When a person has been eating an excessive amount of sugar, their body and their brain will be programmed to need it and will go into withdrawals without it. This is a textbook case of addiction. Many people are unaware that sugar is a legitimate addiction, brushing it off as a “sweet tooth” or “low self control,” minimizing the biological and chemical ways it alters a person’s system to crave it. Bringing a sugar addiction under control is a difficult task for the addict, in some ways every bit as difficult as controlling an alcohol or drug addiction, but it is entirely possible to do so.
When you are ready to take control of your personal health and end your sugar addiction, the first thing to keep in mind is to respect your sugar problem like an addiction. Part of the reason people fail is because they do not take their condition seriously. This is often because their support system does not take it seriously. Well meaning family members might tell you that you simply need to be on a diet, not understanding that your system is addicted to sugar and feel ill without it. Treating an addiction like an addiction means applying the Twelve Steps to it, which requires surrender, humility, treatment, self-help literature and even calling on your higher power for support.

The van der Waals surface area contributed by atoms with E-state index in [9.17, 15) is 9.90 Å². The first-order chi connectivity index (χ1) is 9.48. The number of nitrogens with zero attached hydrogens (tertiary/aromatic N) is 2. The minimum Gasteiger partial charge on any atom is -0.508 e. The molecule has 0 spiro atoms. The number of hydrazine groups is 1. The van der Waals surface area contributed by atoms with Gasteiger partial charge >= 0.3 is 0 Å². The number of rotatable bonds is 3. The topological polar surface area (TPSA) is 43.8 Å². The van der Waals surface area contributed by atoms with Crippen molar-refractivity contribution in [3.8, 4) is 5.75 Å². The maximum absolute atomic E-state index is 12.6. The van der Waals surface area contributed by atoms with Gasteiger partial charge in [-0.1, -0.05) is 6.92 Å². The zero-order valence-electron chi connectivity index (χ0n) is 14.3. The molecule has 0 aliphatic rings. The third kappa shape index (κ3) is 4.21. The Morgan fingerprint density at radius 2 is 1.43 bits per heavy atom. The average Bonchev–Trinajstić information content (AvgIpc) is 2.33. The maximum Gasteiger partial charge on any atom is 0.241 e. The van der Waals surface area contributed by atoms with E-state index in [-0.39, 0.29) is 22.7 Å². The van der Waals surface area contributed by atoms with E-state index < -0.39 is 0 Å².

Any addiction is really just a way of escaping instead of coping, so in order to be successful, you need to use your cognitive behaivoral skills to think critically about why you abuse sugar so that you can think your way into healthier thoughts and behavioral patterns. Part of this is by finding healthy ways of achieving the same peace of mind that sugar gave you, such as through exercise, yoga, meditation or a beloved hobby. This, plus learning to positive self-talk, is the definition of healthy coping. Quitting cold turkey is not for everyone. If you have to, take baby steps toward your goal. Slowly begin to taper off your sugar intake and replace the refined sugars you eat with natural sugars. Then slowly bring the level of natural sugar you ingest into balance. If you relapse and binge on sugar, start again the following day. Be persistent, do not give up, tell your support system what you are experiencing and reach out for help. There is hope for your sugar addiction!